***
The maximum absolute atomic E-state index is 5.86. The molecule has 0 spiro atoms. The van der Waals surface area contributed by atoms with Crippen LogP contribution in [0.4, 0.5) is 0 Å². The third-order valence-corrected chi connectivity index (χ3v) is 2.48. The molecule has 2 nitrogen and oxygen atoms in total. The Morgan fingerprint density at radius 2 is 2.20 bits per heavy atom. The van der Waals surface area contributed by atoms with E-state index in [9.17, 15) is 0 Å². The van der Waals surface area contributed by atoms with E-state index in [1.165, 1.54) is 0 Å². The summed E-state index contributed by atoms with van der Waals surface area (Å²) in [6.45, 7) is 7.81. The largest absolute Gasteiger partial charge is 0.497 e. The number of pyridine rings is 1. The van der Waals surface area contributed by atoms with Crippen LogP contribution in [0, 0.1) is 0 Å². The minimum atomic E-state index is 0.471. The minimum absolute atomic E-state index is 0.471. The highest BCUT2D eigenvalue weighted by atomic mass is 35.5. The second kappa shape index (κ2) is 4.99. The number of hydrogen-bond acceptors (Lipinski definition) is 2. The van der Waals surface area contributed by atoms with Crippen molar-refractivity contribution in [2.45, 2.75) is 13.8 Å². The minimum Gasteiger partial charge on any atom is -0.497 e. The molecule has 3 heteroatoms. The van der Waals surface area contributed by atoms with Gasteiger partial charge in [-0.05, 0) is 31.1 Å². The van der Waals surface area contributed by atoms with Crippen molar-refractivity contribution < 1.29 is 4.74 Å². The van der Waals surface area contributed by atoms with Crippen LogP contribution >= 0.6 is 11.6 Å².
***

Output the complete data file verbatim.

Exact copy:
The maximum absolute atomic E-state index is 5.86. The molecule has 0 spiro atoms. The van der Waals surface area contributed by atoms with Crippen LogP contribution in [0.4, 0.5) is 0 Å². The third-order valence-corrected chi connectivity index (χ3v) is 2.48. The molecule has 2 nitrogen and oxygen atoms in total. The Morgan fingerprint density at radius 2 is 2.20 bits per heavy atom. The van der Waals surface area contributed by atoms with E-state index in [9.17, 15) is 0 Å². The van der Waals surface area contributed by atoms with E-state index in [1.165, 1.54) is 0 Å². The summed E-state index contributed by atoms with van der Waals surface area (Å²) in [6.45, 7) is 7.81. The largest absolute Gasteiger partial charge is 0.497 e. The number of pyridine rings is 1. The van der Waals surface area contributed by atoms with Crippen LogP contribution in [0, 0.1) is 0 Å². The minimum atomic E-state index is 0.471. The minimum absolute atomic E-state index is 0.471. The highest BCUT2D eigenvalue weighted by atomic mass is 35.5. The second kappa shape index (κ2) is 4.99. The number of hydrogen-bond acceptors (Lipinski definition) is 2. The van der Waals surface area contributed by atoms with Crippen molar-refractivity contribution in [2.45, 2.75) is 13.8 Å². The minimum Gasteiger partial charge on any atom is -0.497 e. The molecule has 3 heteroatoms. The van der Waals surface area contributed by atoms with Gasteiger partial charge in [-0.05, 0) is 31.1 Å². The van der Waals surface area contributed by atoms with Crippen molar-refractivity contribution < 1.29 is 4.74 Å². The van der Waals surface area contributed by atoms with Crippen LogP contribution >= 0.6 is 11.6 Å².